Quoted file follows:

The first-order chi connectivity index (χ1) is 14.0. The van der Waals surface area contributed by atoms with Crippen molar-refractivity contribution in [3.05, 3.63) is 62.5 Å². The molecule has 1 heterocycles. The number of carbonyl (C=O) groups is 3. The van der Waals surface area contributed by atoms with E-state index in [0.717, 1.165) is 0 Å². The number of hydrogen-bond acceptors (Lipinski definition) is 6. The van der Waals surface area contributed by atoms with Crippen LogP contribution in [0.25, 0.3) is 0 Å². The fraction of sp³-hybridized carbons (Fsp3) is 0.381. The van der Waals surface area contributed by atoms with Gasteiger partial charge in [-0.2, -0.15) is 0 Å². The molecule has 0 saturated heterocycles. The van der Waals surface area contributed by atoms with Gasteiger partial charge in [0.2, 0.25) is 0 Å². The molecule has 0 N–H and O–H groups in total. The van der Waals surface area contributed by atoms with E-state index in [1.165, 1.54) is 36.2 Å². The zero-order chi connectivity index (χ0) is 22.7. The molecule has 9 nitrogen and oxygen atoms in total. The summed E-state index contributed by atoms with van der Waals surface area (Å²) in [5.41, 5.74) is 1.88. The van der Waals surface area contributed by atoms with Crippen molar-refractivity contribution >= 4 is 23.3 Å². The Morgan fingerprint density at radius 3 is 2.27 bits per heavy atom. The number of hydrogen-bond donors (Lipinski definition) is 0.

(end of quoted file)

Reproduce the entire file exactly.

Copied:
The first-order chi connectivity index (χ1) is 14.0. The van der Waals surface area contributed by atoms with Crippen molar-refractivity contribution in [3.05, 3.63) is 62.5 Å². The molecule has 1 heterocycles. The number of carbonyl (C=O) groups is 3. The van der Waals surface area contributed by atoms with E-state index in [0.717, 1.165) is 0 Å². The number of hydrogen-bond acceptors (Lipinski definition) is 6. The van der Waals surface area contributed by atoms with Crippen LogP contribution in [0.25, 0.3) is 0 Å². The fraction of sp³-hybridized carbons (Fsp3) is 0.381. The van der Waals surface area contributed by atoms with Gasteiger partial charge in [-0.2, -0.15) is 0 Å². The molecule has 0 saturated heterocycles. The van der Waals surface area contributed by atoms with Gasteiger partial charge in [0.2, 0.25) is 0 Å². The molecule has 0 N–H and O–H groups in total. The van der Waals surface area contributed by atoms with E-state index in [1.165, 1.54) is 36.2 Å². The zero-order chi connectivity index (χ0) is 22.7. The molecule has 9 nitrogen and oxygen atoms in total. The summed E-state index contributed by atoms with van der Waals surface area (Å²) in [5.41, 5.74) is 1.88. The van der Waals surface area contributed by atoms with Crippen molar-refractivity contribution >= 4 is 23.3 Å². The Morgan fingerprint density at radius 3 is 2.27 bits per heavy atom. The number of hydrogen-bond donors (Lipinski definition) is 0.